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Baker Breaks the Fever

by Ed Magnuson

March 15, 1987

Wearing a grin almost as wide as the Tennessee River, a relaxed Howard Baker sailed through his first full week as President Reagan’s chief of staff, leaving warm feelings in his wake. “Are you having more fun than if you were running for President?” he was asked. “Anything’s more fun than running for President,” replied the man who passed up one more try at the top job to settle for what many consider the second most powerful post in Washington. The former Senate majority leader’s calm, quip-filled manner contrasted sharply with that of Don Regan, his tightly wound, autocratic predecessor. Said Senior White House Aide Mitch Daniels: “Spring came early this year.”

Baker followed Regan’s practice of starting each day with an 8 a.m. staff meeting. On Monday, while assuring Regan’s former aides that there would be no wholesale firings, Baker announced that two of his longtime lieutenants, James Cannon and Tom Griscom, would play key roles. Baker selected A.B. Culvahouse, his former legislative counsel, to replace Peter Wallison as White House counsel. Baker swiftly disposed of one inherited personnel problem. He dismissed John O. Koehler, who had replaced Communications Director Pat Buchanan last month. Koehler’s membership in a Nazi youth organization at the age of ten had embarrassed the Administration, but what sealed his fate was his arrogance, illustrated by a refusal to move out of Buchanan’s office to make way for Cannon. “He was not a team player,” said a Baker aide.

At the first meeting Baker invited James Miller, director of the Office of Management and Budget, to explain next year’s budget “if you have the courage.” Miller found it, even quoting an abusive letter from a taxpayer about the Administration’s failure to balance the budget. “Did I sign that one, Jim?” asked Baker, drawing nervous laughter.

Baker walked into the pressroom on Monday afternoon, announcing, “I intend to do this often.” That was welcome news to reporters, who had found Regan reclusive during his final months. Baker deftly handled sticky questions about remarks he made to a Miami Herald editor on a Miami-to-Washington flight two weeks ago. Baker, whose comments were printed in last Sunday’s Herald, told the editor that the President’s memory had a short “half-life.” Explained Baker last week: “As majority leader, I found that the President was as good as anybody in the give-and-take on complex issues, but that when you approached him about it two weeks or two months later, you found that the half-life of that memory was short. But so is mine. And so is yours, I suspect.”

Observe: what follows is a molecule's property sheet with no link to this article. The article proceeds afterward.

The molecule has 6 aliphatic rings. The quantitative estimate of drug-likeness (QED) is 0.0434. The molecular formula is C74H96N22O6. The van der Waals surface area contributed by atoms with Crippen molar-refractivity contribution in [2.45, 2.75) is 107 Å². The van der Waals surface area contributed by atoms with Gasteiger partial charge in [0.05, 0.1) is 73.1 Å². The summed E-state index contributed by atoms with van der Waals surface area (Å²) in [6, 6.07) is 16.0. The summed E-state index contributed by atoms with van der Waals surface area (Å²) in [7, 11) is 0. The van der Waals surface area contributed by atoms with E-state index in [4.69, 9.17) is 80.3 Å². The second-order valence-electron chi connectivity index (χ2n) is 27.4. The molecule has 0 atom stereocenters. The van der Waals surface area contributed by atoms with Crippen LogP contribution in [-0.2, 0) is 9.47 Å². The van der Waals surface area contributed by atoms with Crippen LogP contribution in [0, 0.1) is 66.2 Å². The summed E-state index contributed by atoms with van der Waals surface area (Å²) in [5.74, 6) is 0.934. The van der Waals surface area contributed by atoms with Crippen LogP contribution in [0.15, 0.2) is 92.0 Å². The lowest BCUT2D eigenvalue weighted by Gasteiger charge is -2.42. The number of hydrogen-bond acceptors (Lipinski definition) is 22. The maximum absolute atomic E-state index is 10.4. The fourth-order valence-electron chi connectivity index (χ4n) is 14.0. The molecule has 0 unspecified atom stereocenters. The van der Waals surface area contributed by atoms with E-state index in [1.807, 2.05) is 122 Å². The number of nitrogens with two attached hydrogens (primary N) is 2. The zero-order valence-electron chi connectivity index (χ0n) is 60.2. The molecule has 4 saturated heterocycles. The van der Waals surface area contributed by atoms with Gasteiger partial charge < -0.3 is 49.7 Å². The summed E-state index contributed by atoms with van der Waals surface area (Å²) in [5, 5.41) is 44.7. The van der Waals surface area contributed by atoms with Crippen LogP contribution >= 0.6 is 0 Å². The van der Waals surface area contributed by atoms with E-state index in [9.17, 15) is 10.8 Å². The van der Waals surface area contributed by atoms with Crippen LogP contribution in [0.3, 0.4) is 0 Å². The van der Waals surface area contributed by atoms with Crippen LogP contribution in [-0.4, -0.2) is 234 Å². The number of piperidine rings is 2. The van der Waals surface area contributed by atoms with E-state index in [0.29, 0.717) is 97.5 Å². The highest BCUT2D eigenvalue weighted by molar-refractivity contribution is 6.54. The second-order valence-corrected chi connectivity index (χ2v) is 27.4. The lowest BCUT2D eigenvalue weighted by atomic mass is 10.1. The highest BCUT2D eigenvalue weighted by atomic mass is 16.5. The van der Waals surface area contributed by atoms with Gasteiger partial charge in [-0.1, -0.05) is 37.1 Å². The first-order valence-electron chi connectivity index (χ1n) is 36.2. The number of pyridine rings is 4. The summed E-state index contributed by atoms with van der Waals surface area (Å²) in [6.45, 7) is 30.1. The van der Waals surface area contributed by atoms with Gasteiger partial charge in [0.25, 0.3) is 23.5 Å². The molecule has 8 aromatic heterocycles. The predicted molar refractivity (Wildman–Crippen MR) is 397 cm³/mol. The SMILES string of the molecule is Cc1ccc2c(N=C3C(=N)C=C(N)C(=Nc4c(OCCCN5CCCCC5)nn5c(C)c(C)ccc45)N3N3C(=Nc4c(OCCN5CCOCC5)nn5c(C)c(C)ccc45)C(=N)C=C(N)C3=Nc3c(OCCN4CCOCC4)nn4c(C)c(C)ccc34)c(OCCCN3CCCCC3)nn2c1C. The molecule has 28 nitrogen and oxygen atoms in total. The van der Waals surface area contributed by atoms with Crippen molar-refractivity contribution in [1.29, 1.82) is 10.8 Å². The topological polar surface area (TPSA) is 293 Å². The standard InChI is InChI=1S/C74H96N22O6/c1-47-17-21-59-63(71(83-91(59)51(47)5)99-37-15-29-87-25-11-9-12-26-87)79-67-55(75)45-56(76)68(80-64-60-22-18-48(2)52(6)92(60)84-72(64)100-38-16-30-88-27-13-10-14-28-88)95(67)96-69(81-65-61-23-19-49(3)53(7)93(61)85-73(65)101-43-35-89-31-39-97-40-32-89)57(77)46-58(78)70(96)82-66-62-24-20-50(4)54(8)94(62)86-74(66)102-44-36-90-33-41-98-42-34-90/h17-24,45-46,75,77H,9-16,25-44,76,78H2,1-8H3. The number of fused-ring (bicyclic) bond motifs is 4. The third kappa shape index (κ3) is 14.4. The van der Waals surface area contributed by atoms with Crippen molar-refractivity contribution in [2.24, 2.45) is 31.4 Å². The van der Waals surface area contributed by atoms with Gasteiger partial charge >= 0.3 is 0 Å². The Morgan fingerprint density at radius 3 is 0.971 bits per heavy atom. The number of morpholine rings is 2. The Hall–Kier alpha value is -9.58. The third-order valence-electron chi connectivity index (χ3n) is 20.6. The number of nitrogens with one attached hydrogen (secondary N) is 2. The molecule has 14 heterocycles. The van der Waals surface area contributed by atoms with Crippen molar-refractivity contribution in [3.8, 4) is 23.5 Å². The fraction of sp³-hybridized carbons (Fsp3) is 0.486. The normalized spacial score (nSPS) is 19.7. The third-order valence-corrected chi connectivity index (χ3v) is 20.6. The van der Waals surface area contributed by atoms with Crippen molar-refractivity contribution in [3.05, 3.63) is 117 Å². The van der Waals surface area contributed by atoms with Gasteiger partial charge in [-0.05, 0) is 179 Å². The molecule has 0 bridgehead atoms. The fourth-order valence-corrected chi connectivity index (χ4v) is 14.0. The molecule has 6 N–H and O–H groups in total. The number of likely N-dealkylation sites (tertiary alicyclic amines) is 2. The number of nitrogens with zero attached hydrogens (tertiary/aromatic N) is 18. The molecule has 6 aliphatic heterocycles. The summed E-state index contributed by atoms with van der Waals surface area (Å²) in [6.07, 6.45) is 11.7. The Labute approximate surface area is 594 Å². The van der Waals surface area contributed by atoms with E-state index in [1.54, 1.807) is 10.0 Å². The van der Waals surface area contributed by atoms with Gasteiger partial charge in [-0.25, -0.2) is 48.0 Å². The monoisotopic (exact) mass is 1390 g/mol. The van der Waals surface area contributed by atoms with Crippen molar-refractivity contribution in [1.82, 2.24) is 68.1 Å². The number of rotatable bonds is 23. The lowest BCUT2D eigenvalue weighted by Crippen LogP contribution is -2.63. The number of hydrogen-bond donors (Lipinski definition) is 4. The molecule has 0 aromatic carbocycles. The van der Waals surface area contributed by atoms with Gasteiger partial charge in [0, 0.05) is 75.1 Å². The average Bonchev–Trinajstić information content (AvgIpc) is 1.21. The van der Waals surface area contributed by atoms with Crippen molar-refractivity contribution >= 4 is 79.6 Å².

As to his statement that Nancy Reagan “can be a dragon” when “she gets her hackles up,” Baker shrugged this off, saying, “She’s a great lady. And she obviously is a lady of strong convictions.” He later explained his remarks to Nancy, heading off any potential tension. Maureen Reagan sent Baker a bouquet of flowers with a card saying “Welcome.” The flowers: yellow-green snapdragons.

On Wednesday the three-term former Senator from Tennessee visited Capitol Hill to “get my passport restamped,” as he put it, but actually to dramatize the Administration’s desire to rebuild its relations with Congress. Republican Leader Bob Dole welcomed Baker to his office, which had been named “The Howard H. Baker Jr. Rooms” after he left the chamber in 1984. Dole had Baker’s portrait placed where cameras could catch it and jokingly beamed a baby spotlight at it. He also offered Baker a key to his old office. No thanks, joked the new chief of staff, “I kept my key.”

After Baker paid his respects to the leaders of both parties in Congress, Congressman Lynn Martin, vice chairman of the House Republican Conference, declared, “The fever’s broken.” Even conservative Congressman Jack Kemp observed that Baker had “brought a sense of calm to this place.” Aware that right-wingers see him as a moderate too willing to compromise, Baker conceded that he expected “a lot” of pressure from them and added, “It’s important that I have an active outreach to them.” When Idaho Senator James McClure complained to Baker that the Senate Steering Committee had not met with Reagan for months, the new chief of staff startled the conservative legislator by setting up a meeting with the President for the next morning.

Baker also pleased his new colleagues by arranging a meeting between the President and 60 senior members of the White House staff. Reagan introduced Baker, a talented amateur photographer, with the quip, “He originally applied for the job of White House photographer, but we turned him down.” Said Baker later: “These people deserve reassurance that they’re doing a good job, and now they’ve got it.”

The only soft spot in Baker’s first week was one that also plagued his aborted presidential campaigns: he ran continuously behind schedule. “My agenda is a shambles,” he conceded. “I spend most of my time paddling back and forth between this office and the Oval Office.” Baker was not complaining. “That’s the way it’s supposed to be,” he said. To help organize his staff, Baker will bring former Transportation Secretary Drew Lewis aboard for two months. Though it was obvious that the onetime country lawyer was off to a fast start in rebuilding a damaged presidency, Baker did have one regret: he scheduled a haircut on Monday and never did get to the barber.


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